Jose Eustasio Rivera
Jose Eustasio Rivera was a Colombian politician, writer and lawyer.
He was born in the town of San Mateo (now called Rivera after him), near the city of Neiva, south of Bogota. He went to several schools in his youth years, and obtained a scholarship to attend the Normal School for Teachers (Escuela Normal de Instructores). After graduating in 1908, in 1909 he started a job as a school inspector in the city of Ibague.
In 1910 he traveled to Bogota, the capital city of Colombia, and enrolled in Law School at the National University in 1912. He graduated in 1917 and started a career in public office. After a failed attempt to be elected for the senate, he worked in the Colombian delegation to determine the limits with Venezuela, traveling to the Casanare region in 1922.
Disappointed with the lack of resources offered by his government for his trip, he abandoned the commission and continued traveling on his own. He would later rejoin the commission, but before that he went to Brazil, where he became acquainted with the work of important Brazilian writers of his time, particularly Euclides da Cunha.
In this trip he became familiar with life in the Colombian plains and with problems related to the extraction of rubber in the Amazon jungle, a matter that would be central in his major work, La voragine (1924) (translated as The Vortex), now considered one of the most important novels in Latin American literary history. To write this novel he read extensively about the situation of rubber workers in the Amazon basin.
Besides La voragine, he published a book of sonnets, Tierra de promision, to wide praise, in 1921.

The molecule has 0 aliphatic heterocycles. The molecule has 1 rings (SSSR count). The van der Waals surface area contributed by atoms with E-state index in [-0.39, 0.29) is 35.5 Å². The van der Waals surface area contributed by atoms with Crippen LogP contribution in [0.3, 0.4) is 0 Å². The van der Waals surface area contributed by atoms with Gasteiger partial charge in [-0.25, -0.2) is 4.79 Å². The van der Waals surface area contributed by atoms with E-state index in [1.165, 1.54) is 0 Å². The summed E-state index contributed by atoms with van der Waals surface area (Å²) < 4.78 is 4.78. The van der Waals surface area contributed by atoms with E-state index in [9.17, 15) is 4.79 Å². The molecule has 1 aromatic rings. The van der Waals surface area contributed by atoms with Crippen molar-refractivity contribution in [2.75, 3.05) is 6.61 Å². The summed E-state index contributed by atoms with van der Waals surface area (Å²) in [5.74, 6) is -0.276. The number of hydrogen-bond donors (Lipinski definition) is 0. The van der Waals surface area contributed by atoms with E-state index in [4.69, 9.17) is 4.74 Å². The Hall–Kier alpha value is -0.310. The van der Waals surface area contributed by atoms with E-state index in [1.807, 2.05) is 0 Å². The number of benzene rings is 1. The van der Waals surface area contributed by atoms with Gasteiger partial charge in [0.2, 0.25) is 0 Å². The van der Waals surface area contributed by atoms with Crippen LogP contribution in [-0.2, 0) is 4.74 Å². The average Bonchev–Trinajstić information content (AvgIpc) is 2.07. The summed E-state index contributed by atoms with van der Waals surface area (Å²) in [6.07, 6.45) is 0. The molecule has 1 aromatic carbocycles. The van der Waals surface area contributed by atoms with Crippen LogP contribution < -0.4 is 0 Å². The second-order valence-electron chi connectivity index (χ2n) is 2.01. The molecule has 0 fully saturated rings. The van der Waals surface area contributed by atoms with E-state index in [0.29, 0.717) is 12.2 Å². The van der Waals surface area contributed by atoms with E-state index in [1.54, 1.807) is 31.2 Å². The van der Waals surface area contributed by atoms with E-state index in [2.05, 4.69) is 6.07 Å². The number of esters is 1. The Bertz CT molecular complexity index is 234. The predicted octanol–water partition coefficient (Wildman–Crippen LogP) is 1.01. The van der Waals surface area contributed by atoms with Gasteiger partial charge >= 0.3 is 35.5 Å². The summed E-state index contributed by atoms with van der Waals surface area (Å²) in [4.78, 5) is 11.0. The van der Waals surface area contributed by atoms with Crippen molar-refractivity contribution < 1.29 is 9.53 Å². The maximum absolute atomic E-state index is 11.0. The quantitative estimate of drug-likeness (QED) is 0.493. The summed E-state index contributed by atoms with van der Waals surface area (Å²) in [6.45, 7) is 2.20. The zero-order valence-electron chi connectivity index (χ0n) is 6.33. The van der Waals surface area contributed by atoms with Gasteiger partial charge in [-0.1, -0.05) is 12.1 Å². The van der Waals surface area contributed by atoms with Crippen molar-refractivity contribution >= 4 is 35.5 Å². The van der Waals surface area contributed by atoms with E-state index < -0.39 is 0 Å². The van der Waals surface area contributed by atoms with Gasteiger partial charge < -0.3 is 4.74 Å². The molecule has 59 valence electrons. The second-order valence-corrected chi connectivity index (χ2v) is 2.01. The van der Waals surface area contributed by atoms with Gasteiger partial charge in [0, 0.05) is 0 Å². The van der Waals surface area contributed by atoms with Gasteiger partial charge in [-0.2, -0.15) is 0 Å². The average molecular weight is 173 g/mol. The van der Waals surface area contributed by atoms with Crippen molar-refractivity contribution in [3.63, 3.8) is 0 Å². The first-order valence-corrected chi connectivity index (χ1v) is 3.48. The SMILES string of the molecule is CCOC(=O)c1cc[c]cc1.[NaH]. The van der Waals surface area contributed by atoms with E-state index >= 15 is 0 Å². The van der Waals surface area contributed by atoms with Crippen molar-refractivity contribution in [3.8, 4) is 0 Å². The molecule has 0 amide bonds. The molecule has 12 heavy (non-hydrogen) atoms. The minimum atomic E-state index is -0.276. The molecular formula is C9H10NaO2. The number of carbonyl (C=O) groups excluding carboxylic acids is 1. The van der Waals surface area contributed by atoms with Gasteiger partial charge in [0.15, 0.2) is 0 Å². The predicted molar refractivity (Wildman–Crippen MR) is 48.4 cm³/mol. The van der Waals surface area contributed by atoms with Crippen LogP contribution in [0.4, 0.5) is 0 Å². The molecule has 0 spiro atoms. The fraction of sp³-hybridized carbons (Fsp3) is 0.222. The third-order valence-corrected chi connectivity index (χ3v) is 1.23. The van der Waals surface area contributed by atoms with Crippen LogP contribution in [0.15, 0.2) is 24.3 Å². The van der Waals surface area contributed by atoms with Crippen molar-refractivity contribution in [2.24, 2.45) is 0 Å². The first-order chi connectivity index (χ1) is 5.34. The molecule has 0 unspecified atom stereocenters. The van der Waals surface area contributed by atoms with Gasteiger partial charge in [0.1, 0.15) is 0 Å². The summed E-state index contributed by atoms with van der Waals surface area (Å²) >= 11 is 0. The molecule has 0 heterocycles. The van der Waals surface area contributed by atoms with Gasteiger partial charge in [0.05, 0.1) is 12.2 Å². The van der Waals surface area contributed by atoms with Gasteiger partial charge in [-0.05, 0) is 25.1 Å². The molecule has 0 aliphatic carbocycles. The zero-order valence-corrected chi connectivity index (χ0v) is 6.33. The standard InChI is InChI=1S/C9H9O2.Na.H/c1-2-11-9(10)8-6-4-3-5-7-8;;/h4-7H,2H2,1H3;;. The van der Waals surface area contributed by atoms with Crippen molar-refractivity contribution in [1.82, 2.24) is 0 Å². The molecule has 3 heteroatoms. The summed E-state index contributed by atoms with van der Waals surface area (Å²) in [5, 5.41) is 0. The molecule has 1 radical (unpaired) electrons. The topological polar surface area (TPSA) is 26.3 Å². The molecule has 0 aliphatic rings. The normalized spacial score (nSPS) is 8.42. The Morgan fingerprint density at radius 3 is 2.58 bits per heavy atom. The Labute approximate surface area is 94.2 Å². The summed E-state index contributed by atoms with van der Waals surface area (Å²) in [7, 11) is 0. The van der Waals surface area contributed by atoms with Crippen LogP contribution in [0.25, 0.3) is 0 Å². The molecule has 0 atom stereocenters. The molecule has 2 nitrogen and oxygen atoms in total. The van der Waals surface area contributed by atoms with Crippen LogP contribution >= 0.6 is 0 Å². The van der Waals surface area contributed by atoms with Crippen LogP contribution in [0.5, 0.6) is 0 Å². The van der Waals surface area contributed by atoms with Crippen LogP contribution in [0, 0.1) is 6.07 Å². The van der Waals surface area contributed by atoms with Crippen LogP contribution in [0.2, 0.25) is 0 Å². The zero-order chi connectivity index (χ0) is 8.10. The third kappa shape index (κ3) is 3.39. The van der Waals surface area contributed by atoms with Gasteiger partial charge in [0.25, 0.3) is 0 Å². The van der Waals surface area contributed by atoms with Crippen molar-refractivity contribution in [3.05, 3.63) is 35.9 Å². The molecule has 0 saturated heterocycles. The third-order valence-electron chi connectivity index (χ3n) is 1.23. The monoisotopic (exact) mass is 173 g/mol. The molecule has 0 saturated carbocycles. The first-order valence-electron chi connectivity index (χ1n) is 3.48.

He also held diplomatic posts in Mexico (1921), Peru (1924), and Cuba (1928).
After the success of his novel, he was elected, in 1925, as a member for the Investigative Commission for Exterior Relations and Colonization. He also published several articles in newspapers in Colombia. In this pieces, he criticized irregularities in government contracts, and denounced the abandonment of the rubber areas of Colombia and the mistreatment of workers. He also publicly defended his novel, which had been criticized by some Colombian literary critics as being too poetic. This criticism would be largely silenced by the wide praise the novel was receiving everywhere else.
In 1928 he traveled to New York, where he was to negotiate the translation of La voragine and a film adaptation that was never undertaken. He also gave a series of lectures in Columbia University. He became seriously ill in this city, and was taken to the Polyclinic Hospital, where he would die alone and away from his homeland in 1928, at the age of 40.
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